Communities contribute positively
8 February 2008
Communities contribute positively
This month, CAYAD (Community Action Youth and Drugs) will host the inaugural Celebrating Success awards. The event acknowledges and celebrates the positive contribution made to the Clendon community by its youth, their families and friends. Excellence awards, prizes and scholarships will be presented for service to the community, as well as for outstanding sports, creative and academic achievement.
These awards highlight the fact that the recent acts of violence in Manurewa cannot undermine the reputation of a community where the vast majority of people contribute positively, says Manukau Mayor Len Brown.
"There are a number of initiatives by Manukau City Council and other agencies that aim to address youth issues and strengthen our communities.
Some initiatives by the council attempt to address crime, and other projects are put together to provide positive and constructive options for the youth.
For example, Manukau City Council is currently negotiating with the Department of Internal Affairs to direct their community development funding to Manurewa for the purposes of building the capacity of existing youth focused community groups to deliver services on behalf of public authorities.
The council maintains a monitored CCTV network in the Manurewa Town Centre. Also, the council and Work and Income have established ambassadors in Manurewa Town Centre to increase the safety of businesses and the public. The five ambassadors are employed by the local Business Association and patrol the town centre between 10am and 3pm on weekdays and 9.30am and 2.30pm on Saturdays.
Similarly, the council and the Ministry of Justice have provided funding to the Manukau District Crime Watch Patrol Trust for the next three years to support the trust in delivering crime prevention services in the city. The Manurewa branch volunteers patrol the streets of Manurewa to act as the eyes and ears of the police.
On another front, many church groups in Manurewa came together this summer, under the council-funded Manurewa Safe in Summer Project. More than 36 young volunteers offered a deterrent presence on the streets, and provided recreation events for youths in Manurewa.
A Youth Offending Team (YOT) in Manurewa provides a forum for government and other stakeholders to plan services for young people to reduce youth offending. The council has employed a YOT coordinator with Ministry of Justice-funding to offer advisory services in the Counties Manukau region.
The council has employed a youth coordinator at Te Matariki in Clendon to deliver free programmes in conjunction with the Clendon Community Support group. The coordinator ran a youth mentoring camp for 10 young people last month.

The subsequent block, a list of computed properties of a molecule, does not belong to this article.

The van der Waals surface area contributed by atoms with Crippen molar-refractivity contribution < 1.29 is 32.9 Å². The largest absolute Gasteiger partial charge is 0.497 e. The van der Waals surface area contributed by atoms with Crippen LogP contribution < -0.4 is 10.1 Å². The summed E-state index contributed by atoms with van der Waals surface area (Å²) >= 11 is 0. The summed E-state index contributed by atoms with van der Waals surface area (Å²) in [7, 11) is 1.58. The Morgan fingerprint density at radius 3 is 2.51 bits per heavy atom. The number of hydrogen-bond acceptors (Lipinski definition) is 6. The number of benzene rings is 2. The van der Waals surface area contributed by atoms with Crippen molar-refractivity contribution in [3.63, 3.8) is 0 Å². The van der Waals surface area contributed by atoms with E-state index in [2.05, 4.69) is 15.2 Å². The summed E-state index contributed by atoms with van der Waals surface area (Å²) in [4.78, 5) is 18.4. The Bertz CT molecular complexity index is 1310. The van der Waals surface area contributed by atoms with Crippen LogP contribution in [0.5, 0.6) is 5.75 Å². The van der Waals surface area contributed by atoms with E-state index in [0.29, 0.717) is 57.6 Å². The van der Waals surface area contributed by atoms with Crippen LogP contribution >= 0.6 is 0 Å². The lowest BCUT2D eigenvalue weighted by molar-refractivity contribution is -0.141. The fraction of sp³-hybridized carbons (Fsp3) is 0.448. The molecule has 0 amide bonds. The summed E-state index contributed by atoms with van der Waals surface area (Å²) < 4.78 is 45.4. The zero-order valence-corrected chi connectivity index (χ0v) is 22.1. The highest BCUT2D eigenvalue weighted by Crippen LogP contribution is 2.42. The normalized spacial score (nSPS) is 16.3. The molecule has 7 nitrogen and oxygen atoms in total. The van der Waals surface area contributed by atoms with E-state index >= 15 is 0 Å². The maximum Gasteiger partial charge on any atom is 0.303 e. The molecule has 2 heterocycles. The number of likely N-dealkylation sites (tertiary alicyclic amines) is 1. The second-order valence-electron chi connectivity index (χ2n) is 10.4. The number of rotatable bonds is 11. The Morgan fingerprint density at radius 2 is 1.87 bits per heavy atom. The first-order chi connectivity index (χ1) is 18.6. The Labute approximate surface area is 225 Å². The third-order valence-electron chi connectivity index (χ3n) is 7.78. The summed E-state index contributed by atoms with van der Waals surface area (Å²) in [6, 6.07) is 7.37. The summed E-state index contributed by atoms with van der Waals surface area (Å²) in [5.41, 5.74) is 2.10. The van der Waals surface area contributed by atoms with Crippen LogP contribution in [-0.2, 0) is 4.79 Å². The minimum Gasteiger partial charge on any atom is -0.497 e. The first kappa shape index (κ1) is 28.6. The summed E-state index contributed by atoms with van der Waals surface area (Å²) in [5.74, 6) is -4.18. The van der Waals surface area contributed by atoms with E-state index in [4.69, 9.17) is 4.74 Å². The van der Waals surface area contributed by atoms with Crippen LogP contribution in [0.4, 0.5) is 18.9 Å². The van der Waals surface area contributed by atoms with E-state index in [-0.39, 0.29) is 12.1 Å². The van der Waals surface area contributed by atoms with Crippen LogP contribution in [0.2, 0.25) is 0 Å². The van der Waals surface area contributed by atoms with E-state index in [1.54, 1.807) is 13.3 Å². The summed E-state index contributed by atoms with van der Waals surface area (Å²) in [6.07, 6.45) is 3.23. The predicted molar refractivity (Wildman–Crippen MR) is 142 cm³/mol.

The government has responded to youth gang issues in Manukau through funding youth workers. Manurewa has been allocated three youth workers employed by the Maori Women's Welfare League and the 2Much Trust. The council will soon employ a co-coordinator on behalf of the Ministry of Social Development (MSD) to coordinate all youth workers on MSD-funded contracts in Manukau. The council also works closely with the Manurewa Maori Wardens to provide services to the local community.
The council has leveraged Ministry of Health funding for the Health Promoting Schools (HPS) project which operates in primary schools and teaches children about healthy living and safety. Manukau City Council is the only local authority to be selected to deliver the HPS programme. The Ministry also funds the Community Action on Youth and Drugs (CAYAD) project in Clendon which focuses on community initiatives and education on alcohol and drug issues.
The council has also partnered with the Manurewa Business Association which has joined the Business Improvement District initiative. This allows the council to raise additional funding from local businesses and hand over these funds to the Business Association (with a council contribution) to implement strategic priorities.
These projects have already started showing results. According to the recent Quality of Life Survey, more than 25,000 new jobs were filled during 2001-2006; an increase in filled job numbers of more than 27 per cent during the period. The number of people with qualification has increased from 75.6 percent in 2001 to 76.8 percent in 2006. Among the cities surveyed, Manukau recorded the biggest decline in low-achieving school-leavers.
Negative perceptions of communities are compounded by issues such as urban decay and dilapidated neighbourhoods. The council is currently working with Housing New Zealand and other agencies on an urban renewal project in the Rata Vine area of Manurewa.
NOTE TO EDITORS
The Clendon CAYAD project was set up in March 2004 and is a partnership between Ministry of Health and Manukau City Council. Clendon is one of 15 CAYAD sites across New Zealand participating in a national programme that targets the use of illegal drugs among local youth.